Journey into Space: Return from Mars

Journey into Space: Return from Mars

The BBC Radio Sci-Fi Drama


Charles Chiltern's 1981 sequel to the classic BBC Radio sci-fi drama epic, Journey into Space.

Charles Chilton's classic radio sci-fi series Journey into Space thrilled listeners between 1953 and 1958, attracting almost eight million people to its gripping tale of the far future and the thrills of interstellar travel - the last radio programme in the UK to attract a bigger evening audience than television.

In this sequel to the original series, Captain Jet Morgan and the crew of the Discovery look forward to returning to Earth after six long years on Mars. However, when they get home, nothing is as expected and soon they realise that they've been transported thirty years into the future...

Production Credits
Written by Charles Chilton. Directed by Glyn Dearman.

Jet - John Pullen
Lemmy - Anthony Hall
Mitch - Nigel Graham
Doc - Ed Bishop
Other parts by Elizabeth Proud, Graham Faulkner, Sion Probert, John Webb, Patrick Barr, John McAndrew, Stephen Garlick, David Bradshawe and Christopher Scott.

First broadcast BBC Radio 4, 7 March 1981.

©2006 BBC Studios Distribution Ltd (P)2006 BBC Studios Distribution Ltd

About the author

Charles Chilton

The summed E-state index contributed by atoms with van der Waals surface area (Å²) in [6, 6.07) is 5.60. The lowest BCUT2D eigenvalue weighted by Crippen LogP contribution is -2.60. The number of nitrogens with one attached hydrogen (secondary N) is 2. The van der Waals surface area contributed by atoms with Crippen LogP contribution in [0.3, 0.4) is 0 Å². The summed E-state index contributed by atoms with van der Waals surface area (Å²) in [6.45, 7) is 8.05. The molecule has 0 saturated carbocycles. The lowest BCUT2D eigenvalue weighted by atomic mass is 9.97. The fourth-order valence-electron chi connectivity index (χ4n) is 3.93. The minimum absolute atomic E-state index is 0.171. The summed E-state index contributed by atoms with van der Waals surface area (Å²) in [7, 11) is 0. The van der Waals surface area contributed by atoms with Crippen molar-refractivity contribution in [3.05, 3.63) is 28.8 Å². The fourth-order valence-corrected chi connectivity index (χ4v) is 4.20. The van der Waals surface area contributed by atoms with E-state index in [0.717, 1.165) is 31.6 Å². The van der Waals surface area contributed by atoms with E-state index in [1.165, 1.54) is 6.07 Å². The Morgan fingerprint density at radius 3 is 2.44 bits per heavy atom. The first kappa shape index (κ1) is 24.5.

Charles Chilton was born in London in 1917. He was raised by his grandmother after his father was killed in the First World War and his mother died in the 1918 flu epidemic. He started work aged fourteen, for a company that made electrical signs, but left in 1932 and got a job in the BBC record library. From here, he worked his way up to becoming a full-time producer. After a few years presenting music programmes, Chilton joined the RAF when World War Two broke out, and was sent to Sri Lanka to run the forces' radio station. On his return, he produced some of Alistair Cooke's first broadcasts from America. Chilton himself then spent some time in the United States, writing and producing several series of American Western history. The most successful was Riders of the Range, which was first broadcast on the BBC Light Programme in 1949 and ran for six series. It was replaced by the show that would bring Chilton international recognition: Journey Into Space. The serial was commissioned by Head of Variety Michael Channing, and was initially planned to be twelve episodes. It ran for three series, was translated into 17 languages and attracted huge audiences: at one point, almost 8 million people were tuning in. Chilton was to go on to produce many more hit shows, including The Goon Show and Oh! What a Lovely War, which was adapted first as a stage musical and later as a film directed by Richard Attenborough. In 1976, Charles Chilton was presented with an MBE, and the following year he retired from the BBC. He died in 2013.
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